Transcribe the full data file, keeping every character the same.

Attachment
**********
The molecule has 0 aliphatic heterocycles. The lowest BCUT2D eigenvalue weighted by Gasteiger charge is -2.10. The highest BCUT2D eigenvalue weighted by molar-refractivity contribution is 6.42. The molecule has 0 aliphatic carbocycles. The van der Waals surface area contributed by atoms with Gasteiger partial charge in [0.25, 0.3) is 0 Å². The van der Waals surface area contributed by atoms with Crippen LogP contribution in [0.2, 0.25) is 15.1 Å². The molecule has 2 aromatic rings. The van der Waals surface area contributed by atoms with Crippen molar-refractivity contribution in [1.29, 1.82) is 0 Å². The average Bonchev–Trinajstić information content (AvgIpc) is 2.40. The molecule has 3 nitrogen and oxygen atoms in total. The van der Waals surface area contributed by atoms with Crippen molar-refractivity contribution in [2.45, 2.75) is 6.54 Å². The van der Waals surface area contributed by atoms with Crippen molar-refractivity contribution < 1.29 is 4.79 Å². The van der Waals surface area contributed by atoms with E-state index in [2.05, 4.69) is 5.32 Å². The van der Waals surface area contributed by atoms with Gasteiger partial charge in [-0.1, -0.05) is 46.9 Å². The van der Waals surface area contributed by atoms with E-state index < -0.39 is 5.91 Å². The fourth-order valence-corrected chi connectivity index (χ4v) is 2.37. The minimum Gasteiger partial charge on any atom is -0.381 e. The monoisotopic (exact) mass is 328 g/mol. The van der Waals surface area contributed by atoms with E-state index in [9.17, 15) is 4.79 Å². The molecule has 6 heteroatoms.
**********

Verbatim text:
The molecule has 0 aliphatic heterocycles. The lowest BCUT2D eigenvalue weighted by Gasteiger charge is -2.10. The highest BCUT2D eigenvalue weighted by molar-refractivity contribution is 6.42. The molecule has 0 aliphatic carbocycles. The van der Waals surface area contributed by atoms with Gasteiger partial charge in [0.25, 0.3) is 0 Å². The van der Waals surface area contributed by atoms with Crippen LogP contribution in [0.2, 0.25) is 15.1 Å². The molecule has 2 aromatic rings. The van der Waals surface area contributed by atoms with Crippen molar-refractivity contribution in [1.29, 1.82) is 0 Å². The average Bonchev–Trinajstić information content (AvgIpc) is 2.40. The molecule has 3 nitrogen and oxygen atoms in total. The van der Waals surface area contributed by atoms with Crippen molar-refractivity contribution in [2.45, 2.75) is 6.54 Å². The van der Waals surface area contributed by atoms with Crippen molar-refractivity contribution < 1.29 is 4.79 Å². The van der Waals surface area contributed by atoms with E-state index in [2.05, 4.69) is 5.32 Å². The van der Waals surface area contributed by atoms with Gasteiger partial charge in [-0.1, -0.05) is 46.9 Å². The van der Waals surface area contributed by atoms with E-state index < -0.39 is 5.91 Å². The fourth-order valence-corrected chi connectivity index (χ4v) is 2.37. The minimum Gasteiger partial charge on any atom is -0.381 e. The monoisotopic (exact) mass is 328 g/mol. The van der Waals surface area contributed by atoms with E-state index in [9.17, 15) is 4.79 Å². The molecule has 6 heteroatoms.